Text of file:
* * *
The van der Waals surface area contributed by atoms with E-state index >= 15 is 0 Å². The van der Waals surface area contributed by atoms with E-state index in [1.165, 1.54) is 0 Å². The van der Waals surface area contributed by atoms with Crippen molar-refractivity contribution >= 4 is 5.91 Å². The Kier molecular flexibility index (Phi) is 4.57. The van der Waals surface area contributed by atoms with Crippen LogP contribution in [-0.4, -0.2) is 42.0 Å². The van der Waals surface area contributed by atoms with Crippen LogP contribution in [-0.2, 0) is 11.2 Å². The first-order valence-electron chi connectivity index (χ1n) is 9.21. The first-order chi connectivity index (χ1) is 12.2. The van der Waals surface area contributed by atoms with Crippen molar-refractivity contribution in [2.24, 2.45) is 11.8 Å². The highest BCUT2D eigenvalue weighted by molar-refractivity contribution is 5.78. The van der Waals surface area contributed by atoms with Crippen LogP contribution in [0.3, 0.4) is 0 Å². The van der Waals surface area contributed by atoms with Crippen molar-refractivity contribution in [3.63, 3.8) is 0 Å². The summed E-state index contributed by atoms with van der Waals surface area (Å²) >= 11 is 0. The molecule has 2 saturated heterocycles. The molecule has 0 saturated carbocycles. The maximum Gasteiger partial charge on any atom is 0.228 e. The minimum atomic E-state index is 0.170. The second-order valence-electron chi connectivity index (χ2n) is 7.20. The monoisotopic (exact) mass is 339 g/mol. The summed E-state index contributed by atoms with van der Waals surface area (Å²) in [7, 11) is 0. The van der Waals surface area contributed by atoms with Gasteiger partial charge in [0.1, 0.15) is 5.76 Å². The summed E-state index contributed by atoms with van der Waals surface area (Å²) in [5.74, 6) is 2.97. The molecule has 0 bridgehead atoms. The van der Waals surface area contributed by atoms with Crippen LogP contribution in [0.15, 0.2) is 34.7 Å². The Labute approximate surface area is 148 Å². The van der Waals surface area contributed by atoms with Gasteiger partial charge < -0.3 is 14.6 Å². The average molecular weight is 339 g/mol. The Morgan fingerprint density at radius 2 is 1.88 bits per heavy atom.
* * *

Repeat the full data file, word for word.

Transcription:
The van der Waals surface area contributed by atoms with E-state index >= 15 is 0 Å². The van der Waals surface area contributed by atoms with E-state index in [1.165, 1.54) is 0 Å². The van der Waals surface area contributed by atoms with Crippen molar-refractivity contribution >= 4 is 5.91 Å². The Kier molecular flexibility index (Phi) is 4.57. The van der Waals surface area contributed by atoms with Crippen LogP contribution in [-0.4, -0.2) is 42.0 Å². The van der Waals surface area contributed by atoms with Crippen LogP contribution in [-0.2, 0) is 11.2 Å². The first-order valence-electron chi connectivity index (χ1n) is 9.21. The first-order chi connectivity index (χ1) is 12.2. The van der Waals surface area contributed by atoms with Crippen molar-refractivity contribution in [2.24, 2.45) is 11.8 Å². The highest BCUT2D eigenvalue weighted by molar-refractivity contribution is 5.78. The van der Waals surface area contributed by atoms with Crippen LogP contribution in [0.3, 0.4) is 0 Å². The van der Waals surface area contributed by atoms with Crippen molar-refractivity contribution in [3.63, 3.8) is 0 Å². The summed E-state index contributed by atoms with van der Waals surface area (Å²) >= 11 is 0. The molecule has 2 saturated heterocycles. The molecule has 0 saturated carbocycles. The maximum Gasteiger partial charge on any atom is 0.228 e. The minimum atomic E-state index is 0.170. The second-order valence-electron chi connectivity index (χ2n) is 7.20. The monoisotopic (exact) mass is 339 g/mol. The summed E-state index contributed by atoms with van der Waals surface area (Å²) in [7, 11) is 0. The van der Waals surface area contributed by atoms with Gasteiger partial charge in [0.1, 0.15) is 5.76 Å². The summed E-state index contributed by atoms with van der Waals surface area (Å²) in [5.74, 6) is 2.97. The molecule has 0 bridgehead atoms. The van der Waals surface area contributed by atoms with Crippen LogP contribution in [0.15, 0.2) is 34.7 Å². The Labute approximate surface area is 148 Å². The van der Waals surface area contributed by atoms with Gasteiger partial charge < -0.3 is 14.6 Å². The average molecular weight is 339 g/mol. The Morgan fingerprint density at radius 2 is 1.88 bits per heavy atom.